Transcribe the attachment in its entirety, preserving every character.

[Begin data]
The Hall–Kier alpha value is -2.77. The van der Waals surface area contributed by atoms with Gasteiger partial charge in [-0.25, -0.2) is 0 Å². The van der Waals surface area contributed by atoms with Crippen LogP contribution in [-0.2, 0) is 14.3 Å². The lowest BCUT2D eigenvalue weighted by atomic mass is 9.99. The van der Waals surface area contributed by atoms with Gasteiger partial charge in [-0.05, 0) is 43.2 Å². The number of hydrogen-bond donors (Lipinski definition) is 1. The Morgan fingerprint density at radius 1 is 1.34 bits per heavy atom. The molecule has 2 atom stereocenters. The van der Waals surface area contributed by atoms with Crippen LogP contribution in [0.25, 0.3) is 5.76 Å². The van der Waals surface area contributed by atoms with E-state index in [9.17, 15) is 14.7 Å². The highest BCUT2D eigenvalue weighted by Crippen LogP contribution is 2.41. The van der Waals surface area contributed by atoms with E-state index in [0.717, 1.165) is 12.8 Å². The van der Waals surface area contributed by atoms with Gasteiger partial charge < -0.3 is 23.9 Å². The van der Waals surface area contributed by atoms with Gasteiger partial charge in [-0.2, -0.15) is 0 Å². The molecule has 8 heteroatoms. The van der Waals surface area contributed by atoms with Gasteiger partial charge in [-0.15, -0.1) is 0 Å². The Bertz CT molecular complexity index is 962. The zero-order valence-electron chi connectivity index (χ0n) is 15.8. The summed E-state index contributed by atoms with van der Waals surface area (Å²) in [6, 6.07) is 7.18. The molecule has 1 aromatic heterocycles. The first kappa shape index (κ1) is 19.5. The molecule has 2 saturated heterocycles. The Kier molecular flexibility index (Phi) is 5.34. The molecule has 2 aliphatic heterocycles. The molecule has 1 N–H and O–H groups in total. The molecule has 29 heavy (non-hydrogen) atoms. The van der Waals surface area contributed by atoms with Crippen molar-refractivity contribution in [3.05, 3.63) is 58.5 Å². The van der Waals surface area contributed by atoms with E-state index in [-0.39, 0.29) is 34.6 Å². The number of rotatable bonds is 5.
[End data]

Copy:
The Hall–Kier alpha value is -2.77. The van der Waals surface area contributed by atoms with Gasteiger partial charge in [-0.25, -0.2) is 0 Å². The van der Waals surface area contributed by atoms with Crippen LogP contribution in [-0.2, 0) is 14.3 Å². The lowest BCUT2D eigenvalue weighted by atomic mass is 9.99. The van der Waals surface area contributed by atoms with Gasteiger partial charge in [-0.05, 0) is 43.2 Å². The number of hydrogen-bond donors (Lipinski definition) is 1. The Morgan fingerprint density at radius 1 is 1.34 bits per heavy atom. The molecule has 2 atom stereocenters. The van der Waals surface area contributed by atoms with Crippen LogP contribution in [0.25, 0.3) is 5.76 Å². The van der Waals surface area contributed by atoms with E-state index in [9.17, 15) is 14.7 Å². The highest BCUT2D eigenvalue weighted by Crippen LogP contribution is 2.41. The van der Waals surface area contributed by atoms with E-state index in [0.717, 1.165) is 12.8 Å². The van der Waals surface area contributed by atoms with Gasteiger partial charge < -0.3 is 23.9 Å². The van der Waals surface area contributed by atoms with Gasteiger partial charge in [-0.2, -0.15) is 0 Å². The molecule has 8 heteroatoms. The van der Waals surface area contributed by atoms with Gasteiger partial charge in [-0.15, -0.1) is 0 Å². The Bertz CT molecular complexity index is 962. The zero-order valence-electron chi connectivity index (χ0n) is 15.8. The summed E-state index contributed by atoms with van der Waals surface area (Å²) in [6, 6.07) is 7.18. The molecule has 1 aromatic heterocycles. The first kappa shape index (κ1) is 19.5. The molecule has 2 saturated heterocycles. The Kier molecular flexibility index (Phi) is 5.34. The molecule has 2 aliphatic heterocycles. The molecule has 1 N–H and O–H groups in total. The molecule has 29 heavy (non-hydrogen) atoms. The van der Waals surface area contributed by atoms with Crippen molar-refractivity contribution in [3.05, 3.63) is 58.5 Å². The van der Waals surface area contributed by atoms with E-state index in [-0.39, 0.29) is 34.6 Å². The number of rotatable bonds is 5.